Table 1 Baseline demographics and migraine disease characteristics by preventive treatment eligibility status

PRO measures

MSQ mean [SD] total scores were statistically significantly lower in patients who were preventive eligible compared with those who were preventive non-eligible, indicating greater functional impairment in this population (US: 67.6 [21.2] vs 78.8 [19.1]; EU: 67.7 [18.6] vs 76.1 [17.4]; Total: 67.7 [19.3)] vs 77.0 [18.0]; p < 0.0001). Individual item scores also demonstrated a similar trend (Fig. 1).

Fig. 1
figure1

MSQ domain score, mean (SD) in patients with migraine by preventive treatment eligibility status

For MIDAS, preventive eligible patients were significantly more likely to have worse disability than non-eligible patients in both the US and EU (p < 0.0001) (Fig. 2). The proportion of preventive eligible patients who were experiencing moderate or severe disability was higher in the EU (26.0% and 14.4%, respectively) compared with the US population (16.3% and 12.2, respectively). Mean scores for individual items of MIDAS are summarized in Table 2.

Fig. 2
figure2

Migraine disability grade per the MIDAS (%) by preventive treatment eligibility status

Table 2 Patient reported migraine disability individual item scores (mean [SD]) by preventive treatment eligibility status

EQ-5D-5L scores indicated worse health state and lower health utility among patients who were preventive eligible (Fig. 3 and Fig. 4). Health utility scores (mean [SD]) were significantly lower among patients who were preventive eligible compared with those who were preventive non-eligible in the EU (0.84 [0.17] vs 0.89 [0.16]) and total population (0.85 [0.16] vs 0.89 [0.14]) (p < 0.0001); however, similar scores were observed in the US population (0.85 [0.13] vs 0.90 [0.11]). Mean VAS (mean [SD]) scores were statistically significantly lower among patients who were preventive eligible compared with those who were preventive non-eligible (US: 79.8 [14.7] vs 84.3 [13.0]; EU: 74.8 [15.8] vs 80.2 [15.4]; Total: 76.1 [15.7] vs 81.5 [14.8]; p < 0.0001).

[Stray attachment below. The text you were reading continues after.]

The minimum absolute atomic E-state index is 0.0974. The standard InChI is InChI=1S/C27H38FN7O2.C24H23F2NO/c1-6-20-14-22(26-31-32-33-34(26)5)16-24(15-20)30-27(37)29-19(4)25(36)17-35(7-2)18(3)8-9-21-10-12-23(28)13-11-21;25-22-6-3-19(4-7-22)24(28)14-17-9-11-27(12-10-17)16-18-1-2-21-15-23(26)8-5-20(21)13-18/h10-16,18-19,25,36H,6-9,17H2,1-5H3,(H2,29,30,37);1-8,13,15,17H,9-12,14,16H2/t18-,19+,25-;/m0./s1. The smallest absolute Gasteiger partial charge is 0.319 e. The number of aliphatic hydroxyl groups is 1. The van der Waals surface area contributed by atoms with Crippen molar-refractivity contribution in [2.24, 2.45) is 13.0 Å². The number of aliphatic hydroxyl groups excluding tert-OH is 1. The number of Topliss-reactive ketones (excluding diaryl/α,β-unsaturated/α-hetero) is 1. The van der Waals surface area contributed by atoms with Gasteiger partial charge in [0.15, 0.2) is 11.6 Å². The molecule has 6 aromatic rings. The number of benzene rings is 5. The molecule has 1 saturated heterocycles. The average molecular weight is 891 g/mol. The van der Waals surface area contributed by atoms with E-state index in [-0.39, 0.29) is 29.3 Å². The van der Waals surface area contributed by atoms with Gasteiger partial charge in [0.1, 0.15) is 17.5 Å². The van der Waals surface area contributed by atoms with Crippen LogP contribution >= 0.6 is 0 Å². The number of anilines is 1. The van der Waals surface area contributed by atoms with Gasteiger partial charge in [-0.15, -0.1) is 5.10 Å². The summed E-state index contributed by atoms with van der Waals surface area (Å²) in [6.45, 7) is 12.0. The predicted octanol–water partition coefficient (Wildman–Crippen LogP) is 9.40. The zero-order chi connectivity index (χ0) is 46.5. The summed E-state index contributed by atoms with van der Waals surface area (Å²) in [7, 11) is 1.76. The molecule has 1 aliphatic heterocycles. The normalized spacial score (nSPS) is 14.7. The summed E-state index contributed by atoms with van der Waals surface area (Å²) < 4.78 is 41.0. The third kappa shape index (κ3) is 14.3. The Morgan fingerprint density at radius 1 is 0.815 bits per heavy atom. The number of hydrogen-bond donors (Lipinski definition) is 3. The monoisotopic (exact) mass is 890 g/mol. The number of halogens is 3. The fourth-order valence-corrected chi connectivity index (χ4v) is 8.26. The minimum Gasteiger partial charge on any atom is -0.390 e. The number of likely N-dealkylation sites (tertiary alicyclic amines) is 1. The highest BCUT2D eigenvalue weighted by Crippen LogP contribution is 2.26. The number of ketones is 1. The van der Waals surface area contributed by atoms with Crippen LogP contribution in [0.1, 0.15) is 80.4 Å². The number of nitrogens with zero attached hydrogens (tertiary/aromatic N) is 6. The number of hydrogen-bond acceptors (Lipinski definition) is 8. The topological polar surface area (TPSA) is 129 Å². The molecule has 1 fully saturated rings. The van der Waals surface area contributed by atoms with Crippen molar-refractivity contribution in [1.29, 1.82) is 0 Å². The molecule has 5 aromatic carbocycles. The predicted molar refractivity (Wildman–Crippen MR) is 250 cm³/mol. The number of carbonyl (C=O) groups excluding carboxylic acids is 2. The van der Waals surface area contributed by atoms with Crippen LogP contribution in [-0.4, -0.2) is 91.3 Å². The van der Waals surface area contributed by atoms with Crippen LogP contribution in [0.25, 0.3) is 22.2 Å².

Fig. 3
figure3

EQ-5D VAS score in patients with migraine by preventive treatment eligibility status

Fig. 4
figure4

EQ-5D-5L utility score in patients with migraine by preventive treatment eligibility status

Mean percentage of overall work impairment due to migraine was statistically significantly higher among patients who were preventive eligible compared with those who were preventive non-eligible across the regions (US: 40.3% vs 22.7%; EU: 39.7% vs 23.4%; Total: 39.9% vs 23.1%, respectively; p < 0.0001). Similar trends were observed for other WPAI scores including percentage of work time missed, impairment while working and activity impairment, due to migraine (Fig. 5).

Fig. 5
figure5

WPAI score (%) in patients with migraine by preventive treatment eligibility status

Discussion